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The story behind your gigabit internet

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Corridors in the EU bubble often witness debates on the European Digital Decade targets and on the Commission’s connectivity goals: from politics to investment decisions, some arguments can even get heated.

What it takes to bring gigabit connectivity to all.

This article puts them to one side for a moment. The ETNO team spent one day with the fiber workers who are currently digging the streets to bring gigabit networks to your home as well as to offices, SMEs and corporate headquarters. As it launches a new video series called #FibreStories, let the ETNO team explain what it takes to bring gigabit connectivity to all. It is a lot of hard work, sweat and, of course, quite some administrative burden.

Early mornings, one street at a time

October 2022, Brussels: It’s 5am and the alarm rings. Outside still dark, cold and the weather forecast shows mild rain throughout the day. For Mark, this is a regular working day at his job in the streets of Brussels.

At 6:45am, he and his teammates have beaten the rush hour and are already on site in Rue de Parme, Brussels, to start the preparations. This is their first day on a new street, just a few blocks away from last week’s completed worksite.

Today kicks off with a challenging part of the job: trenching the sidewalks. Here you can watch what it takes and what it means. The excavator starts working around 7am to make room for the trenches in which new fiber cable infrastructure will be laid. Back in the day, the copper cables were sturdier and hence easier to handle than today’s fiber cables, which are more delicate and also more vulnerable to damage. But the payoff is huge: internet speeds will be at least 20 times faster.

After the digging, comes the wiring

The work of Mark and his team will not be done in one day. After having gone through the pain of digging the trench and laying the cables, fiber needs to get on the facades and subsequently inside houses and apartments.

Here you can see the teams at work, while making sure that fiber gets to your household. Small-scale distribution boxes and cabling are added to the building facades, and the cables are spliced state-of-the-art with a special machine to be connected to the network. This last leg is the shortest one: it takes only around three hours to connect your apartment to the fiber network.

It can get complicated at times, as the final word on the installation belongs to landlords and property managers. This is when new digital opportunities can finally enter your house and mark the completion of the project. It also marks the end of the fiber rollout journey in a new residential area. 

The full fiber journey to your home? Up to 18 months

Just like Mark’s, there are hundreds of teams doing this hard job in Belgium. Imagine zooming out to the map of Europe: you will see many more streets, districts, cities and regions. This gives you an idea of the scale of the work required to achieve Europe’s Digital Decade target ambitions: high-speed connectivity for all Europeans.

On average, it can take up to 18 months to fully complete a fiber rollout project in a new perimeter.

The fiber story above is only the last part of a lengthy process. On average, it can take up to 18 months to fully complete a fiber rollout project in a new perimeter. The typical investment decision behind choosing a specific area would have typically been taken years before, based on uncertain projections on future demand as well as considerations on the expected return-on-investment.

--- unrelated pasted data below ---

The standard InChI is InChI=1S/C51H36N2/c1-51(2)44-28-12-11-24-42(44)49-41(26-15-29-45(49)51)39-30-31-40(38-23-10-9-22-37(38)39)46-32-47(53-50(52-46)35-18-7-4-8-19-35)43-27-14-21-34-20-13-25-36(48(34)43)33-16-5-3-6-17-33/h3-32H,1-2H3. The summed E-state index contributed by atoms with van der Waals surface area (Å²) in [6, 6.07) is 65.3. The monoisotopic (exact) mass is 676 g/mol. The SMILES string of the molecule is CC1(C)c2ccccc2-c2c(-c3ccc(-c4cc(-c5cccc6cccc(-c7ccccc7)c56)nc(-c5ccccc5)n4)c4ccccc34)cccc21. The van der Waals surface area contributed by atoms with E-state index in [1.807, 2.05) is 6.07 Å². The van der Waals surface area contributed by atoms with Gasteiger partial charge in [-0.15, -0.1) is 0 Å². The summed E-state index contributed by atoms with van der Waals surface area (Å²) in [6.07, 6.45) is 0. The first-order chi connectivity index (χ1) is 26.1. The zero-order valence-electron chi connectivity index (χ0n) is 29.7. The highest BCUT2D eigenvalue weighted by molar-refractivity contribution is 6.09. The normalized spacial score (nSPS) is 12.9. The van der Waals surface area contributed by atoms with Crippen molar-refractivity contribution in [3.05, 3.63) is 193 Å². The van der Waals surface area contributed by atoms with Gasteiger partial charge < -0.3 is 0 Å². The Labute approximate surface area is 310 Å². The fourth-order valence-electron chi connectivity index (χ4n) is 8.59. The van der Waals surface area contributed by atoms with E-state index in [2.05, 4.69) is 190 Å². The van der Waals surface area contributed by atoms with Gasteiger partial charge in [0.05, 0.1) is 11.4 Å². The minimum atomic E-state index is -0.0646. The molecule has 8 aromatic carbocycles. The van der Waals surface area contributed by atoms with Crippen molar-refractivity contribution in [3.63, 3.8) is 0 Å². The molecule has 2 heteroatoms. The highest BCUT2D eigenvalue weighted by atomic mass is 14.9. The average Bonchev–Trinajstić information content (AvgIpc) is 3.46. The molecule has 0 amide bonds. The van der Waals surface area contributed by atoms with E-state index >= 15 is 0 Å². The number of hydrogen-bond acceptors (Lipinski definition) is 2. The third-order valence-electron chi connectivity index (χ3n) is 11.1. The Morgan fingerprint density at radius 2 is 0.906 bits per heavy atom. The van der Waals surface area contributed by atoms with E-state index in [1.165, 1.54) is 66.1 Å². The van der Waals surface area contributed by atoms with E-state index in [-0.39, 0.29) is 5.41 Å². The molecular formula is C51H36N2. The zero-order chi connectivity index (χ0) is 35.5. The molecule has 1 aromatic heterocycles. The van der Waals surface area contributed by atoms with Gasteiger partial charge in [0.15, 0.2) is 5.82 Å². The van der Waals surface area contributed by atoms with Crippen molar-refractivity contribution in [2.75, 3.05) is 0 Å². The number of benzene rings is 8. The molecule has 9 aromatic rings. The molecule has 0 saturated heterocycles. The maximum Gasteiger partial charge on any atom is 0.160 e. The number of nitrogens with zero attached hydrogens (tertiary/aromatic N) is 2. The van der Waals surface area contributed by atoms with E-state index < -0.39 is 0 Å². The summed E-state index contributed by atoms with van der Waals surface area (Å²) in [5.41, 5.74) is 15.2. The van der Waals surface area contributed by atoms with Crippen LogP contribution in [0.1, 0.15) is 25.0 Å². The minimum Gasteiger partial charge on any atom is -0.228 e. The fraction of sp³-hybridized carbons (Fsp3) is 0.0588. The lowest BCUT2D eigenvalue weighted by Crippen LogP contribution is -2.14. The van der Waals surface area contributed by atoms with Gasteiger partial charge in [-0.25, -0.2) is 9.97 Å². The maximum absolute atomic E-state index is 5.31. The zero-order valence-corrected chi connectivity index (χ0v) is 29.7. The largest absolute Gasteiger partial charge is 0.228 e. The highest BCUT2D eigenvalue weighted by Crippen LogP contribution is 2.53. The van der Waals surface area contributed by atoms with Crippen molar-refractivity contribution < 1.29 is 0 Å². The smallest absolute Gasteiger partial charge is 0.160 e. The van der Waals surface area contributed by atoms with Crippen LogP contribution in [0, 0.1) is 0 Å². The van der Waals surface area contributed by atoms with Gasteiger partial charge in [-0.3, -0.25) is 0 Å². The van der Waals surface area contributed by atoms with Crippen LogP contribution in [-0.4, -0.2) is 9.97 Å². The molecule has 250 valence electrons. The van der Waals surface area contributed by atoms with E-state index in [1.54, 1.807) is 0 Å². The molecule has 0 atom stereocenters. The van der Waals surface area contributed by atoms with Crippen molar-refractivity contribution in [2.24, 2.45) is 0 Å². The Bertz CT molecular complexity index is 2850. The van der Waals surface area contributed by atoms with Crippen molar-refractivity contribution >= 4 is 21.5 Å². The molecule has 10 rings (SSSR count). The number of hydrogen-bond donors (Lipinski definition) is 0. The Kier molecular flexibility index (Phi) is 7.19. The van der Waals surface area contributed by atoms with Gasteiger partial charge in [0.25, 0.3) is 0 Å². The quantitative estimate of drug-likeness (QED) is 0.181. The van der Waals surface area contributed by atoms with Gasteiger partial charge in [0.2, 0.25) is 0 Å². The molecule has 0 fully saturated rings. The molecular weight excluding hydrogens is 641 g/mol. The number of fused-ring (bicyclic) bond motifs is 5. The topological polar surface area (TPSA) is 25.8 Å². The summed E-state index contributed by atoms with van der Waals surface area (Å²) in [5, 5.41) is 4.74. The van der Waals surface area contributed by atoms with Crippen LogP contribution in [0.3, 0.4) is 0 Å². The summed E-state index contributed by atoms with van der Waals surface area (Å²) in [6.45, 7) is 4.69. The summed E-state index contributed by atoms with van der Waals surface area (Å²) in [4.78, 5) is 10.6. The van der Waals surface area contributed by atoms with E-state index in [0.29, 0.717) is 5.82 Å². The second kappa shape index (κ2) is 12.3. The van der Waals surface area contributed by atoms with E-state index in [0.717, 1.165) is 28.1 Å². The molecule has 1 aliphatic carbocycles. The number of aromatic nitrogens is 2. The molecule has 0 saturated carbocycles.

After that investment decision is taken, step one is to do the inventory of facades and buildings. Every area is different and subject to various local permits. In many cases, the civil works required must be coupled with other projects in sectors like energy, wastewater, transportation and other industrial sectors involving infrastructure. This would ensure that the streets can be drilled only once, to allow for different companies to intervene.

This is complex and sometimes it means red tape, leading to delays: fiber experts need to wait for other civil works to become available, permits need to be carefully synchronized and investments made available timely, for example. It is only once all the investment decisions are taken and all the planning has happened, that Europe’s fiber workers can actually take to the streets and start delivering.

All European operators are investing to hit the target of €150 billion to bring fiber to the homes of more than 70 percent of Europeans.

Reaching the connectivity targets means reaching you

The story we experience in the streets of Brussels happens every day at the European level: all European operators are investing to hit the target of €150 billion, which is the sum required to bring fiber to the homes of more than 70 percent of Europeans. If you are among them, the story above might sound familiar. Otherwise, a new wave of investment efforts by telecommunications operators and hard work by fiber teams will bring fiber to your doorstep in the coming years.

Reaching the EU’s Digital Decade targets needs to replicate the story of fiber in all districts of Europe. Mark’s team might have added a few hundred Europeans to those empowered by FTTH. Getting it to the premises of 450 million Europeans means much more work is awaiting ahead: that is the hard work behind Europe’s exciting Digital Decade targets.

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